- Associated Press - Saturday, January 30, 2016

COLUMBUS, Ohio (AP) - Just as former Ohio Treasurer Kevin Boyce thought a bribery scheme that sent his ex-deputy to federal prison was behind him, federal securities regulators released a report that placed Boyce in the room at a meeting where contributions were demanded for state business.

Boyce wasn’t implicated or charged in a lengthy federal bribery probe and his lawyer says he wasn’t at the meeting. But that doesn’t mean the U.S. Securities and Exchange Commission’s passing reference hasn’t become a political hot potato.

“This is a very, very serious allegation and all along it seemed to me that there was a tremendous amount of attention paid to (then-Deputy Treasurer) Amer Ahmad and his role in all this but Treasurer Boyce was kind of given a pass,” Ohio Republican Chairman Matt Borges says. “He has continued on in public office and he’s running for another public office this year.”

Boyce was a Democratic city councilman in Columbus when he was appointed treasurer in 2009. He lost a nasty re-election contest, but was back in government a year later, appointed to fill a vacant seat in the Ohio House. With term limits looming, he’s making a run this year for Franklin County commissioner.

Boyce’s attorney, Larry James, said the SEC got it wrong. Its report described Ohio’s “incumbent Treasurer” in March 2010 - which was Boyce - attending an “in-person” meeting where Ahmad and two others later convicted as co-conspirators in a bribery scheme met with representatives of Boston-based State Street Bank & Trust.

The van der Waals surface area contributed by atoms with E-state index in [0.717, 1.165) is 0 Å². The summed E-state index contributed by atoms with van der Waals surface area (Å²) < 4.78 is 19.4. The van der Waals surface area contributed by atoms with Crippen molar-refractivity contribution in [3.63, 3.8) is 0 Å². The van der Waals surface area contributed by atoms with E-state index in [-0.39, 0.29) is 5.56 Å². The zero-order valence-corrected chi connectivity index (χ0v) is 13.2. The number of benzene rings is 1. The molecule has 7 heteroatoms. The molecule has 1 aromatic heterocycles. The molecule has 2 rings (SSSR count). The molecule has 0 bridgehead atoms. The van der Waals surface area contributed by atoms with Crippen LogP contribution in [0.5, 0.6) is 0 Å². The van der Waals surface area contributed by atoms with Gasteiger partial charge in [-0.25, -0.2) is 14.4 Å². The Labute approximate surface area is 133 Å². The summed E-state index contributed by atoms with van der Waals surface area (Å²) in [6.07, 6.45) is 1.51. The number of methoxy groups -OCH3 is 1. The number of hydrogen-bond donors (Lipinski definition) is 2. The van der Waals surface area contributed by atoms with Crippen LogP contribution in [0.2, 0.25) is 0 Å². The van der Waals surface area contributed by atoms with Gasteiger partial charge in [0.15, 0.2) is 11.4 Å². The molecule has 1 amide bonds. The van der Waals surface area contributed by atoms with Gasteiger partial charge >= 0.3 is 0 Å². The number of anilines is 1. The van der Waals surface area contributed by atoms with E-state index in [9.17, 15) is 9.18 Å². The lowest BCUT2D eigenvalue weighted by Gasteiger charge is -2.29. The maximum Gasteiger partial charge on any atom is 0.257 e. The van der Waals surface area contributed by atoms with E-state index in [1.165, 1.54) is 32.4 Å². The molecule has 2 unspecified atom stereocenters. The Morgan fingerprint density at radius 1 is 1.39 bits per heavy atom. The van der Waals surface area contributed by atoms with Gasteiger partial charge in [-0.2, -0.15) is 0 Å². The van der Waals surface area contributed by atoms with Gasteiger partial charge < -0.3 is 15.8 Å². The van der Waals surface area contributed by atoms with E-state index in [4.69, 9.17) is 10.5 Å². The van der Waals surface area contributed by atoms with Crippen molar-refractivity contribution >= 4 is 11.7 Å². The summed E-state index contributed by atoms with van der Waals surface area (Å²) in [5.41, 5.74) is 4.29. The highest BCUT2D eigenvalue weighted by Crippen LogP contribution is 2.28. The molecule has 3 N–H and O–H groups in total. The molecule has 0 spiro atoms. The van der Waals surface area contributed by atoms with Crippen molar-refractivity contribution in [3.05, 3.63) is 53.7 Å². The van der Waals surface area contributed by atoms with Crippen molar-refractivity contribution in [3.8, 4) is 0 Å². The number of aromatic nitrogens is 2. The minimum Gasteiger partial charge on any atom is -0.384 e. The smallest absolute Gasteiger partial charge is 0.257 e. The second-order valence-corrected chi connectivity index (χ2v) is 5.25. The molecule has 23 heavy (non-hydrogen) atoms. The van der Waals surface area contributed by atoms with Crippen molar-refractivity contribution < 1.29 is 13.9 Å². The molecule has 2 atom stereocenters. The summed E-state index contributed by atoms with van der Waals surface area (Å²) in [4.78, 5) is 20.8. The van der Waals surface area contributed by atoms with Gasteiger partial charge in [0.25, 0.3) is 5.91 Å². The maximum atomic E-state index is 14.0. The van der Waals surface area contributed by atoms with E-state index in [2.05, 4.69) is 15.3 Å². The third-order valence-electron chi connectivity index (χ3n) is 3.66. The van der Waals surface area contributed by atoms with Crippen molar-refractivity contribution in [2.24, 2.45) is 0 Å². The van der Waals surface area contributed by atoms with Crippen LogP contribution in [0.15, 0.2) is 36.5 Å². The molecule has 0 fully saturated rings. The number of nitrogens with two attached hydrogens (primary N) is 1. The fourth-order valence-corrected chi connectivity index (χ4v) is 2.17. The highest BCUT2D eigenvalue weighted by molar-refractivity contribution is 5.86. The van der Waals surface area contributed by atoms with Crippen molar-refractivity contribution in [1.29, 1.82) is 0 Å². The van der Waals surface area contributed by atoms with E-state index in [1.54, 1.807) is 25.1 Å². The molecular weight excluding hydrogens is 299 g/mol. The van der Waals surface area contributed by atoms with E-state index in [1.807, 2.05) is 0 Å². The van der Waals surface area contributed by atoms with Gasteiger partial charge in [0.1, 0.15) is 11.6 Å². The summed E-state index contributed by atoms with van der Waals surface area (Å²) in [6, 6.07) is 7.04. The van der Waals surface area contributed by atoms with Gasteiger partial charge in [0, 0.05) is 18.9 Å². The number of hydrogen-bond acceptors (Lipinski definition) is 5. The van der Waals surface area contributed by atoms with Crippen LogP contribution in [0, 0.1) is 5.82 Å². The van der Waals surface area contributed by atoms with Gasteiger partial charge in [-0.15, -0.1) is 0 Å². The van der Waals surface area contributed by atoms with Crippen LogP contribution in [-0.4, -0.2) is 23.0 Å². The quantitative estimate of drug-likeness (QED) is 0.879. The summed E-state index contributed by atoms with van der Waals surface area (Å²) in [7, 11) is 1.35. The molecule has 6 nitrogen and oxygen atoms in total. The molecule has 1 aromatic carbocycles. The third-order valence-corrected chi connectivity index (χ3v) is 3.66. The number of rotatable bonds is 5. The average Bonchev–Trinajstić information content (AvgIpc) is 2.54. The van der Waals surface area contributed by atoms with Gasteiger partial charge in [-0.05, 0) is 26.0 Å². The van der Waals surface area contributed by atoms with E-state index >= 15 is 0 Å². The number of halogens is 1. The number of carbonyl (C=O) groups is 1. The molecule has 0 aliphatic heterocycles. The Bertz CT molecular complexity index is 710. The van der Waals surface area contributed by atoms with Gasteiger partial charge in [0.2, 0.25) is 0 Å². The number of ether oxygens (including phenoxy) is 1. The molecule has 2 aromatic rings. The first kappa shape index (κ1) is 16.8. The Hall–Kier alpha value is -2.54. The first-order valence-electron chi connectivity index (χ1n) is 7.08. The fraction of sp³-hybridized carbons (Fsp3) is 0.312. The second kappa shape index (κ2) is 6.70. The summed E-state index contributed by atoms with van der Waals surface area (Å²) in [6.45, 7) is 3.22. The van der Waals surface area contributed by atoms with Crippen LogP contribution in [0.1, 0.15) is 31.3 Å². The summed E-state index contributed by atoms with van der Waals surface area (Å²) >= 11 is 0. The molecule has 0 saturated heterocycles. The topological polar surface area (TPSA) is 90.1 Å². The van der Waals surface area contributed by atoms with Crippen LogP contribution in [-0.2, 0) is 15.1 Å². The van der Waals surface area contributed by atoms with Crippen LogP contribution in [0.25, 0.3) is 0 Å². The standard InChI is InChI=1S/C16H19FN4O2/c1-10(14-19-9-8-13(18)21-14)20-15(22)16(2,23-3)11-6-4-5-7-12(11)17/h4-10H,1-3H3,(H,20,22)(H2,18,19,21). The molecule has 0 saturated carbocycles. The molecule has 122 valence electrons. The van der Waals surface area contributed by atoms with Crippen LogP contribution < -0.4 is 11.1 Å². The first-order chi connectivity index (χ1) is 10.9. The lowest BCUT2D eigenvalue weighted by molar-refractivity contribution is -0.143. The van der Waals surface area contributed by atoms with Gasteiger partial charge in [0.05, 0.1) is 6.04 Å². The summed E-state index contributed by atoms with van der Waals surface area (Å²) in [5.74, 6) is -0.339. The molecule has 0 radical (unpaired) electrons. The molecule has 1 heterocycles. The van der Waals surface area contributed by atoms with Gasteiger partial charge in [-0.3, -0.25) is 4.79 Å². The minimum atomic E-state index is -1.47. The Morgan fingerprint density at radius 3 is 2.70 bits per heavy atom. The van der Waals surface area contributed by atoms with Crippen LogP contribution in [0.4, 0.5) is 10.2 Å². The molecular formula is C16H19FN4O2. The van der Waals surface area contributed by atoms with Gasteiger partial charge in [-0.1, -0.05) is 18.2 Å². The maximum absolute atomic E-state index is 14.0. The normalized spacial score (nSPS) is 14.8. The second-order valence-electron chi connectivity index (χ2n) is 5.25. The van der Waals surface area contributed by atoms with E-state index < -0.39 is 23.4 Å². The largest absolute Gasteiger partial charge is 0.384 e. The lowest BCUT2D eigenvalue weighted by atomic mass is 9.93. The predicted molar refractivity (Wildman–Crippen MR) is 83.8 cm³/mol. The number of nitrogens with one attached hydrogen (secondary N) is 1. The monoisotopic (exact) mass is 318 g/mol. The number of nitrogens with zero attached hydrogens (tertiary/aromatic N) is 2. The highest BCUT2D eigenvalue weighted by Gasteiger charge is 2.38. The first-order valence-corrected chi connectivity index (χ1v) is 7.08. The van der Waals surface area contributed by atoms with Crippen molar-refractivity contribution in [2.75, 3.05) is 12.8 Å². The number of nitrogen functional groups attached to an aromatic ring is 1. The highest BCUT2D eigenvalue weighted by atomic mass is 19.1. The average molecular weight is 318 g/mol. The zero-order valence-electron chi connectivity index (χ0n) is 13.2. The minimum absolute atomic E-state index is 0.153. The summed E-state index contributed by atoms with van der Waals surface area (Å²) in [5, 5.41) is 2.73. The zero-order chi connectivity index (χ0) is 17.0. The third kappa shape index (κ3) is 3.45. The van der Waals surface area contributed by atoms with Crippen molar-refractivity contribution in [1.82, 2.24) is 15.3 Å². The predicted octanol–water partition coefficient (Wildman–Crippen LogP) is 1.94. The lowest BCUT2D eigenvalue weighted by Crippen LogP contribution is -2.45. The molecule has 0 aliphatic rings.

James said Boyce’s potential involvement in any wrongdoing was “examined microscopically” by the FBI and U.S. Attorney, and he was found blameless.

Prosecutors say that between 2009 and January 2011, Ahmad, friend Mohammed Noure Alo, Canton-based financial adviser Douglas E. Hampton and Chicago mortgage broker Joseph Chiavaroli conspired to use Ahmad’s position at the state treasurer’s office to enrich themselves and their businesses by securing lucrative state business.

Ahmad and Chiavaroli hid payments from Hampton using the accounts of a landscaping business in which the two had ownership interests, and Hampton also funneled money through Alo. Hampton paid more than $500,000 in bribes to receive about $3.2 million in commissions for securities trades on behalf of the Ohio treasurer’s office, prosecutors said.

Ahmad was sentenced to 15 years, and the other three men to terms ranging from 18 months to four years in prison.

The SEC only begins its civil proceedings in such cases after the criminal case has concluded. Its press office did not return a call seeking comment on the Boyce reference made in its $12 million settlement agreement with State Street.

Treasurer’s office emails from the time list Boyce as an attendee at the March 3, 2010 meeting, even showing that his personal assistant ordered him a Bistro Club sandwich for the occasion.

“He ate and left. It was one of those meet-and-greets,” James said. He said Boyce’s recollection is that he stopped in briefly but was not there for the part of the meeting where the SEC says “Ahmad demanded that State Street make direct monetary contributions to the incumbent Treasurer’s campaign.”

“The allegation that Kevin was in the room has no basis in fact,” James said.

The SEC says State Street executive Vincent DeBaggis, who was at the meeting, followed up the same day with an email to the bank’s vice president about the political contributions. In the email, DeBaggis reported he had met with the treasurer, and “we will need to find a way to do this,” according to the SEC.

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